The Federal Communication Commission (FCC) licensed the testing of the new millimeter-wave drone-based technology until July 2016. It has yet to be seen where the project will evolve from there.

Before Google, the U.S. military had been testing a similar drone-based technology to provide high-speed connectivity for troops in remote areas.

This isn’t the company’s first foray into providing Internet to remote areas from above. Back in 2013, Google announced its Project Loon initiative that involves sending up hundreds if not thousands of Internet balloons into the stratosphere, bringing Internet to areas that were previously unconnected.

Who doesn’t dream of buffer-free Netflix anywhere on earth?


Moments: Baler

Paradise captured by the DJI Mavic Air



Many consider Baler to be paradise. A haven for those jaded by city life, the place offers a quiet escape for people who want to dip their toes in sand and sea or a chance to conquer the waters by learning to ride the wave. What better way to capture it than through the bird’s eye view of the DJI Mavic Air.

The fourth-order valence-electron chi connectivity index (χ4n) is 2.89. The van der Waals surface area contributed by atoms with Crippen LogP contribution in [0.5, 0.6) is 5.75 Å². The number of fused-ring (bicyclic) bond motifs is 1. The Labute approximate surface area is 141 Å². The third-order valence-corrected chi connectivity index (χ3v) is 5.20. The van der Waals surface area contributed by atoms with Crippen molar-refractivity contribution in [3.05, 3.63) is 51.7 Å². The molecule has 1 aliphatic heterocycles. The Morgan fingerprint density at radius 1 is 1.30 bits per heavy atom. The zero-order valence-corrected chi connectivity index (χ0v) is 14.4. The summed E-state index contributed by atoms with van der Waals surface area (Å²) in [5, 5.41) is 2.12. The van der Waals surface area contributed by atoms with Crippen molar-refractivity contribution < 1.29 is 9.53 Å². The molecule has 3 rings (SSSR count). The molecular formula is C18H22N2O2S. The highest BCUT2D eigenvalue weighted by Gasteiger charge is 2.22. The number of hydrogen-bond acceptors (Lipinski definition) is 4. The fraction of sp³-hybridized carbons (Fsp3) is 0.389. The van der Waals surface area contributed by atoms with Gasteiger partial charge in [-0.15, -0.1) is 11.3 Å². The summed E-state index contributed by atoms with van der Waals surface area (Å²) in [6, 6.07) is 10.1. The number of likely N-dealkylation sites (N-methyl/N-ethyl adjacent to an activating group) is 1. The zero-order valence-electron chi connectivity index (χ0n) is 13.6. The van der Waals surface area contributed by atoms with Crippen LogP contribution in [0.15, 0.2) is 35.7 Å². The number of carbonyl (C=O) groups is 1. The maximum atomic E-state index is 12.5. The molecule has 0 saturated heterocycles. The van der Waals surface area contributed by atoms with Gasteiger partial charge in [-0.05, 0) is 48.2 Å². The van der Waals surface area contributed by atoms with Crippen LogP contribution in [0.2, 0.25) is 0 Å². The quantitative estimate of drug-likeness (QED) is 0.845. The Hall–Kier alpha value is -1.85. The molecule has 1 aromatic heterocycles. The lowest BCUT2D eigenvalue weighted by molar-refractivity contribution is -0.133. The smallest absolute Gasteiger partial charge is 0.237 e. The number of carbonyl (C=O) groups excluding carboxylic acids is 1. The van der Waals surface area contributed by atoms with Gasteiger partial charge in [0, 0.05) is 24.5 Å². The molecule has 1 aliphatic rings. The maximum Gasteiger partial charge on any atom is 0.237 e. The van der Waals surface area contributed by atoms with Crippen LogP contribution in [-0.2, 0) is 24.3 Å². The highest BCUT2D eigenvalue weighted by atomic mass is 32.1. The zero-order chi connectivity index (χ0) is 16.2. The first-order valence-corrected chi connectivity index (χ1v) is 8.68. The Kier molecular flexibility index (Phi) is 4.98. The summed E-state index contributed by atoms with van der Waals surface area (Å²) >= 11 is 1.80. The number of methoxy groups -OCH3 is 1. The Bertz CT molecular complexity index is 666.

The DJI Mavic Air was officially launched a few months back but has only made its way to the Philippines recently. Compact but not lacking in features, it’s the perfect companion for travelers who want to capture the beauty of the archipelago. In a DJI Mavic Air bootcamp, members of the media learned that flying this drone is relatively easy but it does require some practice — just like learning how to ride waves in the beaches of Baler. You’ll need patience and perseverance but there’s nothing stopping you once you figure it out.

SEE MORE: Moments: 2018 World Cup in Russia

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Drones fly luxury Dolce & Gabbana handbags on the runway

Who needs models when you have drones?



Dolce & Gabbana stepped up their game this year during their fashion show in Milan. The Italian luxury fashion house flew drones carrying handbags on the runway, stunning the crowd.

See the spectacle for yourself:

The show ran nearly an hour late for the big surprise. According to Fashionista who attended the event, “Signs and announcements in several different languages pleaded multiple times for audience members to turn off their personal Wi-Fi and hot spots.”